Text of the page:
Total time: 7 hours

Total cost: $35.68

Pattern: SOI Anderson blouse

Pattern cost: NA

Size: XS (!!!)

Supplies: 2 yards of ivory rayon, $15.00, Gather Here; thread from stash

Total time: 3 hours

Total cost: $15.00

Pattern: MN Flints/Turia dungarees

Pattern cost: NA

Size: L (Flints)/44 (Turias)

Supplies: 2 yards of Brussels Washer linen/rayon blend in grey, $20.78, fabric.com; thread, hook and bar from stash

Total time: 6.25 hours

Total cost: $20.78

In The Navy

IMG_3717

This is how I power dress! I want my foes to be discomfited by the almost-but-not-quite-identical shades of navy blue. Just kidding, I don’t have any foes. I think?! #nofoes

This is my show-up-to-show-out look, though. The me-mades from top to bottom, outside to inside, are: By Hand London Victoria blazer, Melilot shirt, and Ginger jeans. It’s a good bet that any time I don’t specifically say otherwise, I’m wearing Gingers! Closet Case has been covering my tuchus for years now.

IMG_3795

But actually we’re here to talk mainly about the Victoria blazer!

IMG_3704

The fabric for this blazer cost me $0.00. I was given a stack of fabric (Parisian attic fabric!!) third-hand that included completely unused wools and coordinating linings. Occasionally the woman who bought these fabrics would note which pattern she intended to use them for – as these purchases were made in the early eighties by a petite Frenchwoman, you can imagine how pertinent those suggestions were to me. Non. But it was very exciting to get my grubby paws on these beautiful fabrics/pieces of a stranger’s personal history!

IMG_3708

The shell is a lightweight wool (I think) and the lining is Bemberg rayon. Anyway, the wool (?) loved a press, and was a peach to sew. I had once previously made the Victoria blazer – cropped silver pleather, don’t ask – so I knew going in I was happy with the sleeve fit and collar width. I discovered with the full-length view, though, that the inseam pockets are a fun comedy bit, and not useful pockets. You know that book Things Fall Apart? A book about this blazer’s pockets would be called Things Fall Out.

IMG_3812

I added a facing according to a blog post that…um…I can’t find anymore! It wasn’t this one by Marilla Walker; that one looks helpful but a little more complicated. The post I lost showed a great Victoria jacket (black velvet with a satin lapel, if I remember correctly) and I did what I remember her doing – tracing off the front pattern piece, dividing it roughly in half vertically on a slight curve (the dart belongs on the facing piece) and adding seam allowances. When I first read the directions for that dart, by the way, they really did my head in, but sewing it was a snap! If you’re new to jackets as I was, I recommend it for ease and wearability! The sleeves went in beautifully, too. They must have been drafted really well because I’m usually crummy at setting in sleeves.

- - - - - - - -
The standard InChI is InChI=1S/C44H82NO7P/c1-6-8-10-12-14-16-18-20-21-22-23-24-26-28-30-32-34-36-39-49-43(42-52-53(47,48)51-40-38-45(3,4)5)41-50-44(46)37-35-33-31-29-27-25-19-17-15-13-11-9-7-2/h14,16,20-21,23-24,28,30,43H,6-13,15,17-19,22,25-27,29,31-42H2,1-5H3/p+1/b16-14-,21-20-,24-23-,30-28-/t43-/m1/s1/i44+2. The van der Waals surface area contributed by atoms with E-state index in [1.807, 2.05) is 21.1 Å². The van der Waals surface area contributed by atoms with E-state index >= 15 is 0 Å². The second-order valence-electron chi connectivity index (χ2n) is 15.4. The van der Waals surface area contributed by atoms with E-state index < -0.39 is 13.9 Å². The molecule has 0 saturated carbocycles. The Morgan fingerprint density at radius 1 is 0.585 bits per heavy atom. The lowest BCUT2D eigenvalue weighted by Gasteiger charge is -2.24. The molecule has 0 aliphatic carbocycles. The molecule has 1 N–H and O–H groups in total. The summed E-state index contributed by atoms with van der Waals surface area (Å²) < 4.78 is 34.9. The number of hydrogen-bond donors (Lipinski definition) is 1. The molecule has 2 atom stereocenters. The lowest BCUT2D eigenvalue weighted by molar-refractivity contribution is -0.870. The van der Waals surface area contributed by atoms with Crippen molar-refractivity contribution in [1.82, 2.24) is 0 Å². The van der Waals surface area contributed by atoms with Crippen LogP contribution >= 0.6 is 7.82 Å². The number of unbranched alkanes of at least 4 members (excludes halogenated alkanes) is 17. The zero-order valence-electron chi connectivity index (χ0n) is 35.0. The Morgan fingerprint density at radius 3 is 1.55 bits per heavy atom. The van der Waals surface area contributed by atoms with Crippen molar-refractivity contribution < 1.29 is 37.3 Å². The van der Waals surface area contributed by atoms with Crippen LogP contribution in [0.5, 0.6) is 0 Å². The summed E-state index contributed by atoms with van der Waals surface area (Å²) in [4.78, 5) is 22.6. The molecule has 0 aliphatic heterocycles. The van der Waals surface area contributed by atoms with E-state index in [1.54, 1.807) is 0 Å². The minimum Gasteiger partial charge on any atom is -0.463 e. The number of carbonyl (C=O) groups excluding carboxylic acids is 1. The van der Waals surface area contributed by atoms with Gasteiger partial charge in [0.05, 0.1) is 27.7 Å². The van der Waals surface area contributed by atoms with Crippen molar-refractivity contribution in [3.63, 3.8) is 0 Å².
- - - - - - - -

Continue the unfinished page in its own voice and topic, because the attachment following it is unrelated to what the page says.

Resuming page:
IMG_3788

I added about 1.5” total extra width to the center fold of the back lining. I pleated it for wearing ease, as intended, at the hem, but ended up using all the excess at the neck edge to match the shell neckline. Strange, hmm? A lucky break for sure though!

IMG_3842

The collar and lapel are separate pieces from the body of the blazer. I used every scrap of this wool! Thank goodness these pieces were rectangles I could nestle up against each other!

This is a super beginner-friendly outerwear sewing project. I want to get into the hard stuff, now – roll lines, tailoring, shoulder pads. When I was shopping I loved coats; now that I’m sewing my aesthetic is more menswear-inspired than Edwardian-military (again, don’t ask), but I think I might love sewing them.

IMG_3745

I would not be ashamed to shake Sue Perkin’s hand in this blazer. Speaking of which, where can an obsessed American watch the rest of Giles and Sue Live the Good Life? The first episode is freely available but I can’t find the rest of the series!

IMG_3738

Let me know your favorite coat patterns, and for the love of Pete where I can watch Sue Perkins milk a goat!

Pattern: By Hand London Victoria blazer

Pattern cost: NA

Size: 10/14

Supplies: navy wool (?), Bemberg rayon, $0.00, vintage stash; thread from stash

Total time: 6.25 hours

Total cost: $0.00